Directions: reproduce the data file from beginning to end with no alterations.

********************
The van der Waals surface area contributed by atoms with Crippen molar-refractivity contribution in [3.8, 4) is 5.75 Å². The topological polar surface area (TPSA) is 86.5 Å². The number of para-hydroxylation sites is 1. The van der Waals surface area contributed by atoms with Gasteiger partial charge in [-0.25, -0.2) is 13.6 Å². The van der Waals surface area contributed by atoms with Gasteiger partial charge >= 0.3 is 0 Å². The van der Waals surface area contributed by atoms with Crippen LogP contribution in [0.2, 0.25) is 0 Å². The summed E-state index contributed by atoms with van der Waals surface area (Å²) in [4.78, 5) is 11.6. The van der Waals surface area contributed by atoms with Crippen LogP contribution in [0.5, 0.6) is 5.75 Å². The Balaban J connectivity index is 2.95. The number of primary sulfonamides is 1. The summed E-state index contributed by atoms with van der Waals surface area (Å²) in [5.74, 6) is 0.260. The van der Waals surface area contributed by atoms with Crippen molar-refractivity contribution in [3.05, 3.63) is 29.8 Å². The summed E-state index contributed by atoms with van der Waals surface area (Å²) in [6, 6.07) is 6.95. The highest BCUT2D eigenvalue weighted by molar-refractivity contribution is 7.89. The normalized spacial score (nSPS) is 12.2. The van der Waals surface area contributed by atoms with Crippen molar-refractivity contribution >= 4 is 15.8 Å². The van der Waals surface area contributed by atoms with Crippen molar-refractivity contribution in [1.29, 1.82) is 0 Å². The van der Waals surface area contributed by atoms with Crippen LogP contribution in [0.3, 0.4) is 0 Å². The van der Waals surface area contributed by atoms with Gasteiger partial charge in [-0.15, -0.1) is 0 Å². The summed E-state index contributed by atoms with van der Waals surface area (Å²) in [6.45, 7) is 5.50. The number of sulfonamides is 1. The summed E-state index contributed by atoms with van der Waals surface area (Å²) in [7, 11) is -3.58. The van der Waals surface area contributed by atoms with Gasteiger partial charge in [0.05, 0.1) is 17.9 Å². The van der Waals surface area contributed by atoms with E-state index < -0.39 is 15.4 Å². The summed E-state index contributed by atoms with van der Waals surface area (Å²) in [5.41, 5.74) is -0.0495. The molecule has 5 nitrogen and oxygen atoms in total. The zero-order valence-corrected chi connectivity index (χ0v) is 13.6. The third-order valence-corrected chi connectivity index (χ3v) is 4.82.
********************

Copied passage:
The van der Waals surface area contributed by atoms with Crippen molar-refractivity contribution in [3.8, 4) is 5.75 Å². The topological polar surface area (TPSA) is 86.5 Å². The number of para-hydroxylation sites is 1. The van der Waals surface area contributed by atoms with Gasteiger partial charge in [-0.25, -0.2) is 13.6 Å². The van der Waals surface area contributed by atoms with Gasteiger partial charge >= 0.3 is 0 Å². The van der Waals surface area contributed by atoms with Crippen LogP contribution in [0.2, 0.25) is 0 Å². The summed E-state index contributed by atoms with van der Waals surface area (Å²) in [4.78, 5) is 11.6. The van der Waals surface area contributed by atoms with Crippen LogP contribution in [0.5, 0.6) is 5.75 Å². The Balaban J connectivity index is 2.95. The number of primary sulfonamides is 1. The summed E-state index contributed by atoms with van der Waals surface area (Å²) in [5.74, 6) is 0.260. The van der Waals surface area contributed by atoms with Crippen molar-refractivity contribution in [3.05, 3.63) is 29.8 Å². The summed E-state index contributed by atoms with van der Waals surface area (Å²) in [6, 6.07) is 6.95. The highest BCUT2D eigenvalue weighted by molar-refractivity contribution is 7.89. The normalized spacial score (nSPS) is 12.2. The van der Waals surface area contributed by atoms with Crippen molar-refractivity contribution >= 4 is 15.8 Å². The van der Waals surface area contributed by atoms with Crippen molar-refractivity contribution in [1.29, 1.82) is 0 Å². The van der Waals surface area contributed by atoms with Crippen LogP contribution in [0.3, 0.4) is 0 Å². The van der Waals surface area contributed by atoms with Gasteiger partial charge in [-0.15, -0.1) is 0 Å². The summed E-state index contributed by atoms with van der Waals surface area (Å²) in [6.45, 7) is 5.50. The number of sulfonamides is 1. The summed E-state index contributed by atoms with van der Waals surface area (Å²) in [7, 11) is -3.58. The van der Waals surface area contributed by atoms with Gasteiger partial charge in [0.05, 0.1) is 17.9 Å². The van der Waals surface area contributed by atoms with E-state index < -0.39 is 15.4 Å². The summed E-state index contributed by atoms with van der Waals surface area (Å²) in [5.41, 5.74) is -0.0495. The molecule has 5 nitrogen and oxygen atoms in total. The zero-order valence-corrected chi connectivity index (χ0v) is 13.6. The third-order valence-corrected chi connectivity index (χ3v) is 4.82.